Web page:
It’s no secret that Canadian charities are struggling more than they ever have before.
The Giving Report 2022 indicates that it’s because of two main reasons. For starters, fewer younger Canadians are making financial donations. According to the report, if it were not for the increase in amounts given by those Canadians aged 55 years and older, charities would be experiencing even steeper declines in funding.
Secondly are the uncertainties caused by the COVID-19 pandemic. This, according to the report, has put an “unprecedented strain on charities.”
As a charitable organization, there’s a pretty decent chance you’re doing all you can – including digital marketing – to increase the number of public donations you receive. But with 86,000 registered charities in Canada, “competition”, so to speak, is tough.
This is where conversion-focused marketing copy can help.
A type of persuasive writing that aims to get a person to take a specific action, conversion copywriting is powerful enough to get the reader to do something right then and there.
Often neglected or even forgotten altogether, it can do powerful things such as lead to more donations, increase volunteerism, and ensure more people are aware of your charity and how you service those in need.
Here, we look at a few ways to make the most of conversion-focused marketing copy so you can keep doing what you do best: helping people.
Understand Who You’re Writing For
Before you do anything, you need to understand who you’re writing for. Why? Well, with any type of writing you do – whether it’s for a business or a charity – you need to be able to motivate your audience to take action.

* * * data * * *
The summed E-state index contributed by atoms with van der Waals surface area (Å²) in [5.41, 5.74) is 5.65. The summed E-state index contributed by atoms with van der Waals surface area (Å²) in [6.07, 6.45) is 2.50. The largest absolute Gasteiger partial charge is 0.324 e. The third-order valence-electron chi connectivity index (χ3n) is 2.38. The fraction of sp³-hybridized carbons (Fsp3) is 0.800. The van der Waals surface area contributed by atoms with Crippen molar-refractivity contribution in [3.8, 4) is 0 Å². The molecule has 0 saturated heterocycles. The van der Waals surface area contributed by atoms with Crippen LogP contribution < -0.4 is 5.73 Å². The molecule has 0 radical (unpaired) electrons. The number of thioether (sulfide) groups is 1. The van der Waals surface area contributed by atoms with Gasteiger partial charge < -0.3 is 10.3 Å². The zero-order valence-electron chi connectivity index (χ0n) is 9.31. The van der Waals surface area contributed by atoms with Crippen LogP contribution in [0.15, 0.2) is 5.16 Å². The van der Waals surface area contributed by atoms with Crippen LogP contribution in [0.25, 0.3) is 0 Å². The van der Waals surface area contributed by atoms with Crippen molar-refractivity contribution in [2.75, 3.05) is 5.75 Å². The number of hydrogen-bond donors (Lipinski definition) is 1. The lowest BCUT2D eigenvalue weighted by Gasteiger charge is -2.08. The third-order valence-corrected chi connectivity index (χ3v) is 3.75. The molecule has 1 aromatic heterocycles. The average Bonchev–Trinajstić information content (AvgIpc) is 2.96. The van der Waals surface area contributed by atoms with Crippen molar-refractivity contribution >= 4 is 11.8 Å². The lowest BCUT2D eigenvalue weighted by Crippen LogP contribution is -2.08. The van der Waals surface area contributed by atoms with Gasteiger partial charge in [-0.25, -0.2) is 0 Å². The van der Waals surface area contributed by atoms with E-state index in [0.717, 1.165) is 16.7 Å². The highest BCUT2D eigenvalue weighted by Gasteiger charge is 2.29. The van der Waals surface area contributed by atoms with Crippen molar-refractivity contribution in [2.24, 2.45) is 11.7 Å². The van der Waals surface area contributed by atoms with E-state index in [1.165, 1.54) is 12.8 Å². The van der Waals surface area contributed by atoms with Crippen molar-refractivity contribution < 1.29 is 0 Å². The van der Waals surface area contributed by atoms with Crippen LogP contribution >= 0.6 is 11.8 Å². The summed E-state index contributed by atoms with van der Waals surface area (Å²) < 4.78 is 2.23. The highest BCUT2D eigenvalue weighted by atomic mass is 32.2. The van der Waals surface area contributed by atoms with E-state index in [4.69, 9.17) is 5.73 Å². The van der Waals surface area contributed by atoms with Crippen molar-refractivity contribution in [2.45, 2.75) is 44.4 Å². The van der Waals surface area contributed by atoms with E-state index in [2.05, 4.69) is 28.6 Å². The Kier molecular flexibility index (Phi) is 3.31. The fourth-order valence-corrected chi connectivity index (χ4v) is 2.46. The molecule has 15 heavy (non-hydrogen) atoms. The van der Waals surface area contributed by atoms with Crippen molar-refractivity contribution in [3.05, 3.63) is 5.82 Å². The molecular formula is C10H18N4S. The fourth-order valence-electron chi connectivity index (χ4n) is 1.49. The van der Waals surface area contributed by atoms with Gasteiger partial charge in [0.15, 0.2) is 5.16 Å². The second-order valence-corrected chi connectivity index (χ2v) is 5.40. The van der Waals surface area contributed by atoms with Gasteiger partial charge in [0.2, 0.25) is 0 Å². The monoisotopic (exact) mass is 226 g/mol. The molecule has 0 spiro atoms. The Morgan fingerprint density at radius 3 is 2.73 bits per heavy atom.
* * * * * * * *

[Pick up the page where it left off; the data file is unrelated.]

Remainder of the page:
You might find it helpful to create a Prospect Avatar, which sounds intimidating, we know, but don’t let it scare you. At the heart of things, it’s quite simple!
We’ve included a copy of the worksheet we use with our clients as a resource for you to try. You can download it for free, so be sure to check it out.
Draft your avatar to look at the different people you help with their charity or cause. Consider not only who they are, but look at the problem they have, what their ideal outcome would be, etc.
Once you have completed this, it’s time to turn the tables and do the same exercise by creating personas for ideal donors or volunteers.
Once you’ve exposed all audiences, compare each of the avatars and pull out all common points/statements, etc. that are used by most. That helps to formulate your ideal audience.